The last few weeks have seen a spate of amazing images – from the outer edges of the solar system to as nearby as Alaska. Each image, while being visually amazing, represents incredible scientific research and potential discovery.
So, here are a pick of four incredible images from the past couple of months: a tour of the surfaces and skies of Mars, Earth, Saturn and the Milky Way itself.
The sheer level of detail visible in this photo of the surface of the red planet is impressive. However, the focus of the image isn’t the crater, but the small shiny dot visible in the bottom left of the frame – the lander for NASA’s Spirit rover. Spirit first trundled off this landing equipment and touched Martian soil in 2004, working for approximately 6 years before it came to a halt in 2010. This image was taken by the HiRISE camera onboard NASA’s Mars Reconnaissance Orbiter in January this year.
On February 19th of this year, the intimidatingly-named ‘Magnetosphere-Ionosphere Coupling in the Alfvén resonator’ (MICA) mission, funded by NASA, launched a rocket. Laden with instruments to investigate the physical processes behind the northern lights, the rocket streaked into a sky lit up by the green haze of the aurorae themselves. A constant stream of charged solar particles impacts on Earth’s upper atmosphere to cause these lights, and the MICA rocket aims to investigate the electric and magnetic fields present some 200 miles above Earth.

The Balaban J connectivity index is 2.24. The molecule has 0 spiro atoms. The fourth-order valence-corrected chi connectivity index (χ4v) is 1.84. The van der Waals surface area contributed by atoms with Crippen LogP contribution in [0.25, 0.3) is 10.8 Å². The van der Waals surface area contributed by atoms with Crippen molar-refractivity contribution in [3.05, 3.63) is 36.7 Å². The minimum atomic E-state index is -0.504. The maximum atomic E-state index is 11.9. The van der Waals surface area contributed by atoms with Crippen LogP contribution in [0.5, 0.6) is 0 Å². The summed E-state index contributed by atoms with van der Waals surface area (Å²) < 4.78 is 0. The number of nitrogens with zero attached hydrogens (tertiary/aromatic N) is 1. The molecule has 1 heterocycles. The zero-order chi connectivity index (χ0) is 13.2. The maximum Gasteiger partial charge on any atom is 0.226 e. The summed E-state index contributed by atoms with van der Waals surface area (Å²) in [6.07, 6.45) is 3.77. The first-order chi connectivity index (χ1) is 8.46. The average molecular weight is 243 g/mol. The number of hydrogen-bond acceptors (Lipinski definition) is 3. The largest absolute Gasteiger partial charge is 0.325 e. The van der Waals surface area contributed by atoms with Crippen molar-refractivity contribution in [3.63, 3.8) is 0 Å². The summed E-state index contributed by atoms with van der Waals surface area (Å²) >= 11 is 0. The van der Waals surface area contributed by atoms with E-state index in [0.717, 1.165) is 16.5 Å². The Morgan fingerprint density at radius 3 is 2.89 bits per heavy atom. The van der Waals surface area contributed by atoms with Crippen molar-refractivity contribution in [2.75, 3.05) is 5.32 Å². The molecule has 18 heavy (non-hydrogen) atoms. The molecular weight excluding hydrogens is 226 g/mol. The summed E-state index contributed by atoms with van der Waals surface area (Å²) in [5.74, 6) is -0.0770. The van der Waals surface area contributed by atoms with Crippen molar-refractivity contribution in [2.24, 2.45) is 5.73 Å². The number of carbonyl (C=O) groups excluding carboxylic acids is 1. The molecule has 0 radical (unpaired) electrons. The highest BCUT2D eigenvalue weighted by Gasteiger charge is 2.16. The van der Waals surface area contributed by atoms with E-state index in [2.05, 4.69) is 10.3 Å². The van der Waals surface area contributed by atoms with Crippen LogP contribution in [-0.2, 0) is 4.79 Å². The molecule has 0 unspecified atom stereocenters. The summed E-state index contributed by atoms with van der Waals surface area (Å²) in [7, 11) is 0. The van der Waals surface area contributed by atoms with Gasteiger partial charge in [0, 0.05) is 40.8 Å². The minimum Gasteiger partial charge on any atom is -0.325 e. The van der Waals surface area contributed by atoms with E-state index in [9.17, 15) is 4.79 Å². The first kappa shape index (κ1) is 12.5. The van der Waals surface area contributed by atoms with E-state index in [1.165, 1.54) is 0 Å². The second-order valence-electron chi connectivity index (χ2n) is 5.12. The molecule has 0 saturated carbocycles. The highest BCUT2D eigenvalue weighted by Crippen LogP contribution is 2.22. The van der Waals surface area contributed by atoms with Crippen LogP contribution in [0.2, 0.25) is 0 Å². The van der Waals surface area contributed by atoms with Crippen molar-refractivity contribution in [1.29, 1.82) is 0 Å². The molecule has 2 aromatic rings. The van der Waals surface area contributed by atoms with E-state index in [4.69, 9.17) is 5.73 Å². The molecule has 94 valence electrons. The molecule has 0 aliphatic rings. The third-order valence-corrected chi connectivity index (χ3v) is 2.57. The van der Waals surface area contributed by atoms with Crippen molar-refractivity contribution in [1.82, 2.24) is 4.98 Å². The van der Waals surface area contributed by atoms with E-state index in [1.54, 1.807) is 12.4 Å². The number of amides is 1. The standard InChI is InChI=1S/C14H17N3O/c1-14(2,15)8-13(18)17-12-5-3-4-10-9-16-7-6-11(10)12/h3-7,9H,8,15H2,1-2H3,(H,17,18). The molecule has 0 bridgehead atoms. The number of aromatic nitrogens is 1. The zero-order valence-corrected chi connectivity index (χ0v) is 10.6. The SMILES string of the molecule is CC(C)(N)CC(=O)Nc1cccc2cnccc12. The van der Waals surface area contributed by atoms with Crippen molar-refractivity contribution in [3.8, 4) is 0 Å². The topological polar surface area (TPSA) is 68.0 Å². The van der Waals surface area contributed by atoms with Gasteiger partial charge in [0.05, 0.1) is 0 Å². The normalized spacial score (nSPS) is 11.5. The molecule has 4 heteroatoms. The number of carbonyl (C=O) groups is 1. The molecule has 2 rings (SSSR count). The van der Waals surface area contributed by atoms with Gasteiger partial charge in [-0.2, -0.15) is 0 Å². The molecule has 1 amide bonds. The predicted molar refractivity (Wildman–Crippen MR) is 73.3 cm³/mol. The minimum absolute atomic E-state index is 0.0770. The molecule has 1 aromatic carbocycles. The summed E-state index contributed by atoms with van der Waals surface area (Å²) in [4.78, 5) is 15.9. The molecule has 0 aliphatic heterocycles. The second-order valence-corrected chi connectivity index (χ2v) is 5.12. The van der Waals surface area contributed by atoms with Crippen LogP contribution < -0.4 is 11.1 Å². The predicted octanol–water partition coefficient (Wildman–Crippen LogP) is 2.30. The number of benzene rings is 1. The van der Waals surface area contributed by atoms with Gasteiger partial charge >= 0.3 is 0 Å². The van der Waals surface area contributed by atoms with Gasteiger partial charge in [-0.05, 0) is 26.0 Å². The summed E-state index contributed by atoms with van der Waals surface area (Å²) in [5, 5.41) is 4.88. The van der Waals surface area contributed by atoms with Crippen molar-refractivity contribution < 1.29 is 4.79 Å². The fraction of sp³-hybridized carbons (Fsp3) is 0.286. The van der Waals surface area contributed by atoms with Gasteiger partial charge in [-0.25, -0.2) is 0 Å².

This image shows Saturn and three of its moons: Titan, Pandora and Prometheus. It is a ‘Where’s Wally’ style photo – Pandora is only identifiable by the shadow it casts on the gas giant itself! Titan is Saturn’s largest moon at 5150km across and can be seen in the top right of the image. Prometheus can be seen as a tiny white dot just above Saturn’s rings above Titan, and Pandora, tiny at 100km across, casts a shadow on Saturn itself about a third of the way up the image, and halfway across. The thin line above Pandora’s shadow is the shadow cast by Saturn’s rings themselves, highlighting just how thin the rings are despite their considerable reflectivity.
THE MILKY WAY
This all-sky image shows how Carbon Monoxide (CO) is distributed in molecular clouds across the sky. The image is taken by the Planck instrument, whose main goal is to observe the Cosmic Microwave Background (CMB). The CMB is the remnant of radiation left over from the Big Bang, and scientists believe that through studying this we can discover more about the universe’s composition and origin. This image is the first CO all-sky map ever compiled.